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The psychology of narcissism

And its dark side

By HEEMANI MUKHIAPublished 20 days ago 3 min read
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From Myth to Modern Diagnosis: Understanding Narcissism

The ancient myth of Narcissus, a man obsessed with his reflection, perfectly captures the essence of narcissism: an inflated sense of self-importance. But narcissism isn't just a character flaw from folklore; it's a set of traits studied by psychologists.

Beyond Selfies: The Different Faces of Narcissism

Psychologists define narcissism as an exaggerated self-image. People with narcissistic traits believe they are superior to others in looks, intelligence, and importance, and deserve special treatment. There are two main types of narcissism:

Grandiose Narcissism: This is the classic extroverted narcissist, often seeking power and attention. They might become politicians, celebrities, or CEOs. It's important to note that not everyone in these positions is narcissistic; some genuinely strive to make a positive impact.

Vulnerable Narcissism: These individuals are more reserved but still hold a strong sense of entitlement. They are easily offended and threatened.

The Dark Side of Narcissism

In the long run, narcissism can be damaging. Narcissists tend to be selfish. Leaders with narcissistic tendencies might make risky decisions, and narcissistic partners may be dishonest or unfaithful. When their self-image is challenged, they can become aggressive and resentful. While narcissists themselves may feel good, those around them often suffer.

Narcissistic Personality Disorder: A Clinical Condition

In extreme cases, narcissism becomes a full-blown personality disorder, affecting 1-2% of the population, more commonly men. Unlike normal childhood self-centeredness, narcissistic personality disorder significantly disrupts a person's life. Traits include:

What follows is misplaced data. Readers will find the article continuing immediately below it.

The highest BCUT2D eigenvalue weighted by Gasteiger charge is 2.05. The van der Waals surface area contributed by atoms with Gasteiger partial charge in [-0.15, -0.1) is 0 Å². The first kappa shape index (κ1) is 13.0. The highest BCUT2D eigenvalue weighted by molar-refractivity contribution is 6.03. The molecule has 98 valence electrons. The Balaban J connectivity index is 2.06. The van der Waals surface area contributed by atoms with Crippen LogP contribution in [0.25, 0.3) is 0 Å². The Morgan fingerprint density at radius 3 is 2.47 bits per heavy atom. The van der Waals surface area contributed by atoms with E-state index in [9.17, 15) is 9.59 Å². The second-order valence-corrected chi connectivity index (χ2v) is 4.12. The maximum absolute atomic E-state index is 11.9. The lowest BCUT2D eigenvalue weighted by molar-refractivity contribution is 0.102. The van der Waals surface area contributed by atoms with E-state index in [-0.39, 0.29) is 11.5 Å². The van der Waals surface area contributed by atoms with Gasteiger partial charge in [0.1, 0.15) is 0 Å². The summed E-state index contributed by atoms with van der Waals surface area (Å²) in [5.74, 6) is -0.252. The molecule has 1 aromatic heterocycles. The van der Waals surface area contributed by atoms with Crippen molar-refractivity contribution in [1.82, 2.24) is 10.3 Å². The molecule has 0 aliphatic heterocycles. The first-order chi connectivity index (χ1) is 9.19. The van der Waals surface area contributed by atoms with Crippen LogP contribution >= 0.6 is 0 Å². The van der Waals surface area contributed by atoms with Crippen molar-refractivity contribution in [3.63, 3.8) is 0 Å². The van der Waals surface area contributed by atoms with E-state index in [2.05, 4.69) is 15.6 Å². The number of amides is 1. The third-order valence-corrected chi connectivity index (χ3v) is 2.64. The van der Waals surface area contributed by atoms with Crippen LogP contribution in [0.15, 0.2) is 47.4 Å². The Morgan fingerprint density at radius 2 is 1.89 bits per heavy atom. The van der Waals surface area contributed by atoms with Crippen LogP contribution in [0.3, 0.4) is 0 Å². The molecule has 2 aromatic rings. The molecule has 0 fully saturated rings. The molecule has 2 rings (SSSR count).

Grandiose sense of self-importance

Lack of empathy for others

Entitlement mentality

Constant need for admiration

These traits cause problems in relationships and work. Imagine prioritizing getting compliments over caring for your family, or rejecting any feedback, even if it's constructive.

Causes of Narcissism

Research suggests both genetics and environment play a role in narcissism. Twin studies indicate a strong genetic link, but the specific genes are unknown. Upbringing also matters. Parents who excessively praise their children might contribute to grandiose narcissism, while cold or controlling parents might be a risk factor for vulnerable narcissism. Culture seems to play a part too. Societies that emphasize individualism and self-promotion appear to have higher rates of narcissism. For example, in the US, narcissism has been rising since the 1970s, possibly linked to the shift from a communal to a self-esteem-focused culture and the rise of materialism. Social media provides a platform for self-promotion, but it's not clear if it causes narcissism; it simply gives narcissists another avenue to seek attention.

Spotting a Narcissist: Key Signs

People with narcissistic personality disorder have a deep need for admiration and a sense of superiority. Here are some red flags:

Grandiose Self-Importance: They believe they're uniquely special and deserving of special treatment.

Fantasy World: They live in a world of self-imagined success and power.

Constant Admiration Need: They crave constant praise and feel threatened by anyone who seems successful.

Sense of Entitlement: They expect to get what they want, without question.

Exploits Others: They use people to achieve their goals without guilt.

Puts Others Down: They belittle and bully others to feel superior.

Different Types of Narcissism

Narcissism can show up in various ways:

Healthy Narcissism (Adaptive): This type focuses on positive traits like confidence and ambition.

Unhealthy Narcissism (Maladaptive): This is the classic toxic narcissist with a sense of entitlement and a willingness to exploit others. Here are some subtypes:

Overt/Grandiose: Extroverted, arrogant, and overbearing.

Covert/Vulnerable: Introverted, sensitive to criticism, and low self-esteem.

Communal: Presents as caring and selfless but motivated by a need for power and superiority.

Antagonistic: Highly competitive, aggressive, and hostile.

Malignant: Most destructive form, with aggression, paranoia, and sadistic tendencies.

Can Narcissists Change?

Yes! Therapy and practices that encourage self-reflection and compassion can help narcissists improve their behavior. However, it can be difficult for them to sustain change because self-reflection that reveals flaws can be challenging.

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